Tuesday, July 16, 2013

Barely Treading Water

As my regular readers know, I often post about how I am trying to get out of debt, and how frustrated I am at how difficult it has been to make any progress.  It seems simple enough: draw up a budget, and don't spend more money than you make, and put any extra money against the debt.  But life is never that simple.  For over 12 years now, I have been 2-3 years away from being debt free.  The out of budget expenses just never freaking stop.  How the hell do these idiots that call in to Dave Ramsey on Fridays to yell, "I'M DEBT FREE!!!!" manage to do it?  If their child or wife requires a bunch of medical expense, how do they pay for it?  If their vehicles break down and require expensive repairs, how do they pay for it?  How does any one get two or three years in a row of NO EXTRA EXPENSES so that they are able to catch up???  I only ask because I sure as hell haven't been able to do this.

Damn it, just damn it.  And damn Dave Ramsey too, the smug son of a bitch.


Giraffe said...

Right there with you.

To be perfectly honest, I have not been the best at managing my finances. I am actually going backwards right now, but I am executing a plan to turn that around.

Medical expense is huge. I have to buy insurance out of pocket so I actually am cash flow negative. For this reason, we are done having kids, and are going to switch to a high deductible lower cost plan without maternaty coverage. If Obama allows it that is. The worst part about this is that even though I have insurance, I still owed about 6.5k to the hospital.

By the way, we filled out some hardship papers this spring and the hospital completely forgave our debt. We were not expecting that. We still owe a bunch as our bill was split up to the anesthetist, clinic etc. But half of our medical debt went away.

Anyway, I am going to consolidate my debt by refinancing my mortgage. It will be a long time before I'm debt free, but at least I'll be moving forward again.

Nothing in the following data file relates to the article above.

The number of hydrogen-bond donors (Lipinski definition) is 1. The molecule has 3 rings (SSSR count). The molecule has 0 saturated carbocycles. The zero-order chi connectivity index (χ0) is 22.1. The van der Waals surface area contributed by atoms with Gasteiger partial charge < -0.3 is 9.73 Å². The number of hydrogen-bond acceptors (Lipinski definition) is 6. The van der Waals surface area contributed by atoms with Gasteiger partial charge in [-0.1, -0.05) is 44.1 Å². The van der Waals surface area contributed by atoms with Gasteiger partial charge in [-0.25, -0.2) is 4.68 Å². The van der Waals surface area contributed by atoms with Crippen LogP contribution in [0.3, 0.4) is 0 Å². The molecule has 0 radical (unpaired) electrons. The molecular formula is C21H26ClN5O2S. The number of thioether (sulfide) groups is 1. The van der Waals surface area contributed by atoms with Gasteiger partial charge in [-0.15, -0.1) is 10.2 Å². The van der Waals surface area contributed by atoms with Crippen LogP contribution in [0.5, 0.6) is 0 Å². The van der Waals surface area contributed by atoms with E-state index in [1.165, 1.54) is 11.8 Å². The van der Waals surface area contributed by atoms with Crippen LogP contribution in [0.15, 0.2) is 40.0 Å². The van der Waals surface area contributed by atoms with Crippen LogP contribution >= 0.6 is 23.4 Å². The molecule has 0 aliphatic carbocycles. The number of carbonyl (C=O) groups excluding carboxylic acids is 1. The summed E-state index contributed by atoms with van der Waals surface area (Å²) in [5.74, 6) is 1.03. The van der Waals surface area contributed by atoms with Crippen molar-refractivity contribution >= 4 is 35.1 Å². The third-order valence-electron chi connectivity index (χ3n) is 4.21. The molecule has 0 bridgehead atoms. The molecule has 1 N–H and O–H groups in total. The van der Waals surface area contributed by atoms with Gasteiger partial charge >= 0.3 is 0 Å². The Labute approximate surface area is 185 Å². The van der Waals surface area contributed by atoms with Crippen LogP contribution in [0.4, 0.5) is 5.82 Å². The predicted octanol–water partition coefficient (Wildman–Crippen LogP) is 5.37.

Astrosmith said...

So we saved up a bit of money to go to Texas a couple of months ago, and while down there my wife's truck breaks down. I had to put the repair, several thousand dollars, on a credit card. The rear differential was completely busted.

I suppose I should never go down to Texas to visit our family, so that they never get to meet our infant daughter. I suppose that we shouldn't have gotten pregnant last year either, because that same infant daughter cost many thousands of dollars in medical costs during the pregnancy and just after birth. I suppose that I and my family should just sit at home with the lights out, twiddling our thumbs, eating rice and beans, because anything else costs money.

I already refinanced almost two years ago. We paid off that same truck, so that's good, but now have to pay off the repair cost. I have tens of thousands in debt that I have not been able to dig out from no matter how hard I try.

This is just freaking ridiculous, and it makes me angry, but there's no one to be angry at.

Res Ipsa said...


Dave would say to build up 3 to 6 months worth of an emergency fund before going after the debt.

Giraffe said...

As I said, Astro. Same boat, although I've been blessed recently.

I will be able to pay off all our old debt, but my infant daughter needs tubes put in her ears and the Mrs. is getting an MRI to see if she has MS. So three forward, two back.

Cheer up. We will take just as much with us when we leave this earth as Bill Gates.

Giraffe said...

I mean I can pay off my old medical debt, not all my old debt.

Astrosmith said...

No, the 3-6 months expenses is after paying off debt.

I will never get there, not without a significant amount of additional income.

What brings about this post today? My old minivan is in the shop with transmission problems... it's been paid for for a long time, and I don't really want to replace it.